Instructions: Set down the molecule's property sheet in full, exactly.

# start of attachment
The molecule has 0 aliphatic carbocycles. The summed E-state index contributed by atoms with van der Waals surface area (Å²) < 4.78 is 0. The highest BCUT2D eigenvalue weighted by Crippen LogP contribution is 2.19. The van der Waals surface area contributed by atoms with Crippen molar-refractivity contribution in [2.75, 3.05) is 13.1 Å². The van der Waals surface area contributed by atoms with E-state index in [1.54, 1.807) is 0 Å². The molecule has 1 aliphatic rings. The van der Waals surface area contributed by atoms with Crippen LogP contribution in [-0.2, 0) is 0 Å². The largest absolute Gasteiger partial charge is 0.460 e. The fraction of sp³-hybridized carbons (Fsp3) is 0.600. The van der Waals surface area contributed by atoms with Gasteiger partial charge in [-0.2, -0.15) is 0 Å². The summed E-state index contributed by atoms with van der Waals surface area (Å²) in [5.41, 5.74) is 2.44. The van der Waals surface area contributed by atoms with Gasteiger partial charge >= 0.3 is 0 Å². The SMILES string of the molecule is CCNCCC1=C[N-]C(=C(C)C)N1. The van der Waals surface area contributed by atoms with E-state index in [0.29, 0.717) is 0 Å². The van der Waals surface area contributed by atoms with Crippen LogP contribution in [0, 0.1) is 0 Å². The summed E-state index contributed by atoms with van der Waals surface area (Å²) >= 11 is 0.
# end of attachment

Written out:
The molecule has 0 aliphatic carbocycles. The summed E-state index contributed by atoms with van der Waals surface area (Å²) < 4.78 is 0. The highest BCUT2D eigenvalue weighted by Crippen LogP contribution is 2.19. The van der Waals surface area contributed by atoms with Crippen molar-refractivity contribution in [2.75, 3.05) is 13.1 Å². The van der Waals surface area contributed by atoms with E-state index in [1.54, 1.807) is 0 Å². The molecule has 1 aliphatic rings. The van der Waals surface area contributed by atoms with Crippen LogP contribution in [-0.2, 0) is 0 Å². The largest absolute Gasteiger partial charge is 0.460 e. The fraction of sp³-hybridized carbons (Fsp3) is 0.600. The van der Waals surface area contributed by atoms with Gasteiger partial charge in [-0.2, -0.15) is 0 Å². The summed E-state index contributed by atoms with van der Waals surface area (Å²) in [5.41, 5.74) is 2.44. The van der Waals surface area contributed by atoms with Gasteiger partial charge >= 0.3 is 0 Å². The SMILES string of the molecule is CCNCCC1=C[N-]C(=C(C)C)N1. The van der Waals surface area contributed by atoms with E-state index in [0.29, 0.717) is 0 Å². The van der Waals surface area contributed by atoms with Crippen LogP contribution in [0, 0.1) is 0 Å². The summed E-state index contributed by atoms with van der Waals surface area (Å²) >= 11 is 0.